1 hour, 30 minutes
According to a study published by International Funders for Indigenous Peoples and GrantCraft in 2015, Indigenous peoples are largely left out of philanthropy, which poses a real challenge to creating an even playing field. In the context of US global giving, direct funding to indigenous peoples represents a tiny fraction of total giving. For years, indigenous communities and philanthropic practitioners have been asking, why funders won’t partner with these important rich and diverse communities? Why not include voices and perspectives of indigenous peoples in the many issues that they touch and are impacted by? In response to this challenge, a few indigenous leaders have stepped up to rethink philanthropy in a way that is inclusive of indigenous peoples. They have designed indigenous-led grantmaking programs that place the decision-making power on the indigenous leader, and include values of reciprocity and community knowledge.
In this video, we are bringing together indigenous leaders from the philanthropic sector that will share how they have redefined grantmaking practices to better serve indigenous communities. This panel will comment on the unique needs of native communities in the South West of the United States, as well as explore the regional and global indigenous-led movements that are gaining traction. Jim Enote of the Colorado Plateau Foundation will speak to the benefits of running a Native-led grantmaking program and the unique practices that the foundation has developed to support its grantmaking. Myrna Cunningham will address how the Pawanka Fund’s indigenous-led grantmaking efforts is supporting indigenous leaders and promoting learning between local projects and the communities they serve. Teresa Zapeta of the International Indigenous Women’s Forum (FIMI), will share how FIMI is enabling indigenous women to access and mobilize the resources they need around the world.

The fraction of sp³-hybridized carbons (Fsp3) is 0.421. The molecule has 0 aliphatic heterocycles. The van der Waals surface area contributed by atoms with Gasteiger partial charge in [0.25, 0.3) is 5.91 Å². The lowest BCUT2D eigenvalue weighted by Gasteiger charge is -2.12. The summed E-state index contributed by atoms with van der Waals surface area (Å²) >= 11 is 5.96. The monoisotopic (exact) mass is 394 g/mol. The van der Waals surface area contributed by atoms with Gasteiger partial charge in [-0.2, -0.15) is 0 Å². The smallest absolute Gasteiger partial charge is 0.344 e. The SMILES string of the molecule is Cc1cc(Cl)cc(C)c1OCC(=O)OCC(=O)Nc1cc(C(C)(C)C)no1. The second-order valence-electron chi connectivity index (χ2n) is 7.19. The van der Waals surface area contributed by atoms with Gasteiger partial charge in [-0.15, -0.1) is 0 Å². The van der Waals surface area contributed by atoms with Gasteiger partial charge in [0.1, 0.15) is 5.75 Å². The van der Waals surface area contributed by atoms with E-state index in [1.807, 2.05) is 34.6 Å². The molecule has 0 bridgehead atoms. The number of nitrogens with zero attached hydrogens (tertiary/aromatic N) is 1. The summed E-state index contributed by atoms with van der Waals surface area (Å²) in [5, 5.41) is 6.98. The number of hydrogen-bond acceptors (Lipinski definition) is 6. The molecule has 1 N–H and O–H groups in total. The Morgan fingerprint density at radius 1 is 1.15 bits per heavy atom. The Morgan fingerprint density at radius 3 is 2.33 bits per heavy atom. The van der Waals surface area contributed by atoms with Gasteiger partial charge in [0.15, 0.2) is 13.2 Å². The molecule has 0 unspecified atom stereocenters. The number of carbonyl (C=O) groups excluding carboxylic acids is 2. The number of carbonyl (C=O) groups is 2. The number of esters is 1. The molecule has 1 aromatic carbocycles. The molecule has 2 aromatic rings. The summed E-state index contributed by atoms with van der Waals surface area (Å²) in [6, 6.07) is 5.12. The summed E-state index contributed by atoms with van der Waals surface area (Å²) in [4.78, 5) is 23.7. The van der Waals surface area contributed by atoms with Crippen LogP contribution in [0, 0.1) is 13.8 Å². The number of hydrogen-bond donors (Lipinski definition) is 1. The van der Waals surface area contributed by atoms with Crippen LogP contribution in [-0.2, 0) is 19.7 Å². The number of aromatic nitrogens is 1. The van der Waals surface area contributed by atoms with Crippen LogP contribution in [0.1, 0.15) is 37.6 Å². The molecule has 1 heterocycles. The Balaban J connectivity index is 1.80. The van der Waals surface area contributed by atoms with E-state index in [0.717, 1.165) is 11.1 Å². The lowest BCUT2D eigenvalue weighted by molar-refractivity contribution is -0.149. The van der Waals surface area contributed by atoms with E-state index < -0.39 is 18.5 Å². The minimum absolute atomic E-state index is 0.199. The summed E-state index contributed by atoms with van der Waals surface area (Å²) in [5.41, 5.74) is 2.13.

Thanks to the generous support of Borealis Philanthropy, Candid is offering this video as part of a series to further a variety of conversations on diversity, equity, and inclusion (DEI) in the social sector. This specific series is free and open to the public.
You can access additional training in this series here.
Upon completion of this video you should be able to:
- Discover unique challenges that indigenous-led organizations around the world face when trying to access philanthropic funds
- Describe how indigenous communities are redefining philanthropic practices
- Compare different approaches to indigenous-led grantmaking
- Recognize how indigenous-led grantmaking practices could be applied to your grantees or community
A Special Welcome to:
- Executive Directors
- Development staff
- Program officers
- Program managers
1.5 CFRE point(s)
All levels of experience
Let us know what you thought of the video and what other types of training you would like to see http://bit.ly/DEIWebinarSurvey
We also recommend exploring the Investing in Native Communities portal https://nativephilanthropy.candid.org/
For more insights and training on how the social sector is moving the needle on Racial Equity visit https://candid.org/explore-issues/racial-equity
Use the following bookmarks to jump to sections of the training:
0:00:55 What is Candid?
4:23 Investing in Native American communities, with Grace Sato
11:31 The Colorado Plateau Foundation, with Jim Enote
23:07 The PAWANKA Fund, with Dr. Myrna Cunningham Kain
34:00 The International Indigenous Women's Forum, with Teresa Zapeta Mendoza and Aminatu Gambo
Dr. Myrna Kay Cunningham Kain Guiding Committee Chair Pawanka Fund View Bio
Teresa Zapeta Mendoza Executive Director FIMI (International Indigenous Women’s Forum) View Bio
Animatu Gambo Incidence and Political Participation Coordinator FIMI (International Indigenous Women’s Forum) View Bio
Jim Enote CEO Colorado Plateau Foundation View Bio
Published Wednesday, October 16, 2019
Topic(s) Foundation Giving